Tel Aviv's 'Golden Mile' – playground for the rich
Israel’s most expensive real estate deals can be found on a small strip of land: International media has nicknamed Tel Aviv Promenade 'the Golden Mile' due to the millions that oligarchs are paying for luxury apartments with sea views. Just like Monaco and the French Riviera, NIS100,000 per square meter is considered a reasonable price. Here’s a glimpse.
“The coastline in almost every developed country has advantages and is associated with wealth,” says Noam Dzialdow, CEO of Neot Shiran, a high-end real estate company, about the growth in real estate along Tel Aviv’s coast. “Tel Aviv is becoming more and more of an international city and just like the interest in real estate in places like the French Riviera, Monaco and the Italian Riviera, foreign residents are showing interest in the Tel Aviv coastline.”
Just to understand the comparison Dzialdow is making – in Monaco, a 310 square meter, 4-room apartment overlooking the sea can cost investors €21.9 million, and a 220 square meter apartment can run €8.5 million. On the French Riviera, a 280 square meter, 5-room apartment may cost €12.7 million.
Dzialdow explains the multitude of projects on Tel Aviv’s coast is due to vacant land available for building, while in north Tel Aviv no land is available at the moment. “Until the Sde Dov airport is moved there won’t be any vacant land in the city’s north for new real estate with a sea-view,” says Ohad Dannus, head of the Israel Real Estate Appraisers Association, “but for foreign residents it doesn’t really matter, so long as they have money to spend – and every real estate project immediately sets record prices. The real estate market on the promenade seems to be influenced more by what is happening in the world than what is happening in the city itself.”
Most area real-estate developers estimate that the construction on the majority of projects will be completed within three years. According to Dzialdow, however, the developers are struggling to get the necessary building permits from the Tel Aviv municipality and, in the meantime, are selling apartments on paper. “It’s hard to get the permits and it takes a long time,” he says, “Construction on Herbert Samuel will come in dribs and drabs – every three-four years a new tower will go up.”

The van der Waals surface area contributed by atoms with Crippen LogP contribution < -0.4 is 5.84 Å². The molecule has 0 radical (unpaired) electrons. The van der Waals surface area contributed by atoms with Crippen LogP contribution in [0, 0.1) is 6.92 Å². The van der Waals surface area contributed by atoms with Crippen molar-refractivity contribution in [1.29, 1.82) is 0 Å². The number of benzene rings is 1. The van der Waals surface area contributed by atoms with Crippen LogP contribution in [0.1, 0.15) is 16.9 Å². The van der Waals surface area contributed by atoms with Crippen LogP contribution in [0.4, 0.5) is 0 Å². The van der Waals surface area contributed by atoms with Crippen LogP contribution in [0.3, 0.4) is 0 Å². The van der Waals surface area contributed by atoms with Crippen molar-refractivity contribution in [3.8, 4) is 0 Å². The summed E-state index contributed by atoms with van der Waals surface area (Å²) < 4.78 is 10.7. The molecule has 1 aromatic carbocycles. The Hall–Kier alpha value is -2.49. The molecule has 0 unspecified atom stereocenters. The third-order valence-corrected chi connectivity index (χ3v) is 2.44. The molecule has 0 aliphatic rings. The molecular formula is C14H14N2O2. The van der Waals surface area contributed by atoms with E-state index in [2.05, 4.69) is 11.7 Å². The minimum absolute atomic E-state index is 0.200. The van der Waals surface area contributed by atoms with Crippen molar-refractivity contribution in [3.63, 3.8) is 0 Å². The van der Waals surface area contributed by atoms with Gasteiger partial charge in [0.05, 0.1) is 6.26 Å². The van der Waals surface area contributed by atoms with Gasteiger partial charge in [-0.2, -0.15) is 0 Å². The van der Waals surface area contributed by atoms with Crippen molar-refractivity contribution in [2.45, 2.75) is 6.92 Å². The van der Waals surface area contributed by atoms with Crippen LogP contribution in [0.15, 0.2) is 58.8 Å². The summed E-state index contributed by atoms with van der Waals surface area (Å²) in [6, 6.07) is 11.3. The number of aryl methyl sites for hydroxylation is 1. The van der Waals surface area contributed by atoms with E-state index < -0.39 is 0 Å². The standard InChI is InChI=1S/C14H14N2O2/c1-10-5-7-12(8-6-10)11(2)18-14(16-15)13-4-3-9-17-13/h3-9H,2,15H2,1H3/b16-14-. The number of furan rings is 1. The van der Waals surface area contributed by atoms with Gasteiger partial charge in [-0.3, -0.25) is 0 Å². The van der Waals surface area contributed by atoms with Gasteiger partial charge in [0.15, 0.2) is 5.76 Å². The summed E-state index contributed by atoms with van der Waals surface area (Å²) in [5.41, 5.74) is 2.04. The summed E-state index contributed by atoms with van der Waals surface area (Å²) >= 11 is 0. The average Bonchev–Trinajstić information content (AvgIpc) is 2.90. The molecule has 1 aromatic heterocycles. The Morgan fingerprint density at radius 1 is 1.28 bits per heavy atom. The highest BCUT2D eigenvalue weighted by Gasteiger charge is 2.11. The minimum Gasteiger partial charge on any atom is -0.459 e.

So, which projects can we see on the Golden Mile? Among the better-known projects is “10 Herbert Samuel” by Ofer Investments, owned by the Ofer Brothers Group, which should be completed next year. In 2013, Liora Ofer, the controlling shareholder, sold one of the project’s mini-penthouses for NIS 47 million to businessman Gaby (Gabriel) Taman, at a price of 100,000 NIS per square meter; a few months ago, a penthouse in the same project sold for no less than NIS 120 million, or NIS 140,000 per square meter, to Canadian real estate mogul Sylvan Adams.
This year, the “David Promenade Towers” project, located between Herbert Samuel St. and Yarkon St. sold a 600 square meter apartment for NIS 81.5 million, or NIS 120-130,000 per square meter. Another new real estate project in the Herbert Samuel-Yarkon area, which has been inhabited for a year, is “Sea One.” Four years ago, its penthouse sold for NIS 110 million, or about NIS 100,000 per square meter.
“For apartments with a sea view, we’re talking about prices of NIS 100,000 per square meter, or about NIS 10 million for an apartment that’s only 100 square meters,” agrees Samuel Van Kote, a broker with Neot Shiran. According Dannus, this price is reasonably for the area. “You have to understand that the biggest bubble of all is here. It’s an unparalleled real estate gem, so people are willing to pay top dollar for real estate here – even though it’s not clear that prices will rise in the future. Even so, they will retain their high value relative to other projects in Tel Aviv.”
The vast majority of those interested in luxury apartments on the Golden Mile are foreign residents and businesspeople who see the enormous advantage of being in close proximity to the hotels. Those buying the apartments come from France, Britain, Belgium, South Africa, and the United States and there are also quite a few Israelis from the high-tech industry.
“Seventy-five percent of the buyers in these projects are foreign residents, some of them live permanently in Israel and some of them visit. These are the people who believe in long-term real estate investments in Israel. Furthermore, we are talking about people who do business in Israel – this is an area that is sought after for business deals,” says Dzialdow.